In the sundance, in the sundance lodge, my Sundance Chief David Blacksmith talks about the spirit of suicide, how it is coming to take our young and is starting to take our old people, how it is affecting our society, how it is destroying our sense of community, and I have to listen to it. I have to be moved by the words he brings, because the people surrounding me in the sundance have all been affected by it.

We are placing ourselves now outside of nature. Nature itself is hard, to strive, to struggle, to see another day. It is a struggle that is noble. Now placing the tasks in the hands of the state removes us from nature, telling the state that it will now be the one who will be enabling us to do these things; someone else will be deciding, bureaucracy will now be deciding.

Others may feel that they are a burden. Others may say that they are a burden. I think there is something noble in sacrifice and in striving in the struggle for life itself, to hold someone's hands in the final moment, to have to grow up and not simply say, “I am going to hand it off to someone else to look after, but that I will stand there or I will sit there, holding your hand at that exact moment. Even in your final breaths, even though it may be difficult, we will continue on”.

Perhaps this is just another step on the road of moral relativism that we are in nowadays, but even our judiciary cannot serve as a balance between the different societies making up Canada. We are in a sorry state. We have truly entered a new age, one of the throwaway culture where all boundaries are starting to crumble.

Finally I would like to say, in the words of Elder Winston Wuttunee, “If you cry, your children will die”. It is dangerous to abandon one's self to the luxury of grief. It deprives one of courage and even of the wish for recovery.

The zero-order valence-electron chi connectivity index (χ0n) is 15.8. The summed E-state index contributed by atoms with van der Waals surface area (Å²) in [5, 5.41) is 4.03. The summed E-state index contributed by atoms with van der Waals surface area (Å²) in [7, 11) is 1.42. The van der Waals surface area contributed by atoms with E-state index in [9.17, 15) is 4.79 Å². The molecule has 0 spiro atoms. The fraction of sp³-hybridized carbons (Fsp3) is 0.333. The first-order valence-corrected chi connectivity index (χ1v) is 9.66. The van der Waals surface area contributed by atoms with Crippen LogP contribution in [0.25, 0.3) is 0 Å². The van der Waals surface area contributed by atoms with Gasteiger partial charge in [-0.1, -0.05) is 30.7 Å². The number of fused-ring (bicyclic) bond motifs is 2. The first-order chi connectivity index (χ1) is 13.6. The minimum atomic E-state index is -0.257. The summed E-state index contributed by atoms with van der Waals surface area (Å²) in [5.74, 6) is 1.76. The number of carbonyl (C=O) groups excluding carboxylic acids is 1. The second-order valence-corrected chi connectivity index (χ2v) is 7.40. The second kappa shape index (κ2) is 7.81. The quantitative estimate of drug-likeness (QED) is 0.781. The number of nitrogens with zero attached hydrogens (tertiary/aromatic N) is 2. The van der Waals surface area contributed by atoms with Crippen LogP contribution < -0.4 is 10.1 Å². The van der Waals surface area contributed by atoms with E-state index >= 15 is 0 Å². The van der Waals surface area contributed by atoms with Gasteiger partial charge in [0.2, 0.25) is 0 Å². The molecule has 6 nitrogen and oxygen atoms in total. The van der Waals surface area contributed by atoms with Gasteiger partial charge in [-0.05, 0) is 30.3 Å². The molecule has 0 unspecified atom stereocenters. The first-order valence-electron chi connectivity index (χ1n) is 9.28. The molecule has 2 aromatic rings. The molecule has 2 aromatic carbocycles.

From an indigenous perspective, I look at this bill and I cannot support it, because it leads to a place where I do not believe we are looking out for the interests of all people within our society. It is not allowing us to fully comprehend the needs of everyone who makes up Canadian societies, but really, it is taking us down a path that is very dangerous, and we do not know where it ends.

Let us be very careful in this House, and take the time that is necessary as we make our decisions.

Business of Supply April 21st, 2016

Mr. Speaker, supporting farmers is very important. I think we all love farmers. Who does not love a farmer?

As someone who represents one of the poorest ridings in the country, the price of milk and cheese affects the health of many of my fellow citizens. I have been working with dairy farmers in Manitoba, trying to come up with some of the issues surrounding the accessibility of food in Winnipeg Centre. When people have the choice of buying a large jug of pop for $1, or buying milk at double that price, this affects the health of children and adults, particularly in northern communities.

I am trying not to be partisan, but do you have any practical solutions to deal with this? What could we be doing? How could farmers be working to ensure greater accessibility to high-quality foods for more of our fellow citizens?

Petitions April 21st, 2016

Mr. Speaker, it is with great pride that I present, on behalf of the Archdiocese of Winnipeg and many of the Catholics of Manitoba, a petition to this House. I am very proud to have talked to Archbishop Gagnon. Even though I am not a Catholic myself, I believe it is important that all citizens have the right to have their voices heard in this chamber, and I represent all citizens of Winnipeg.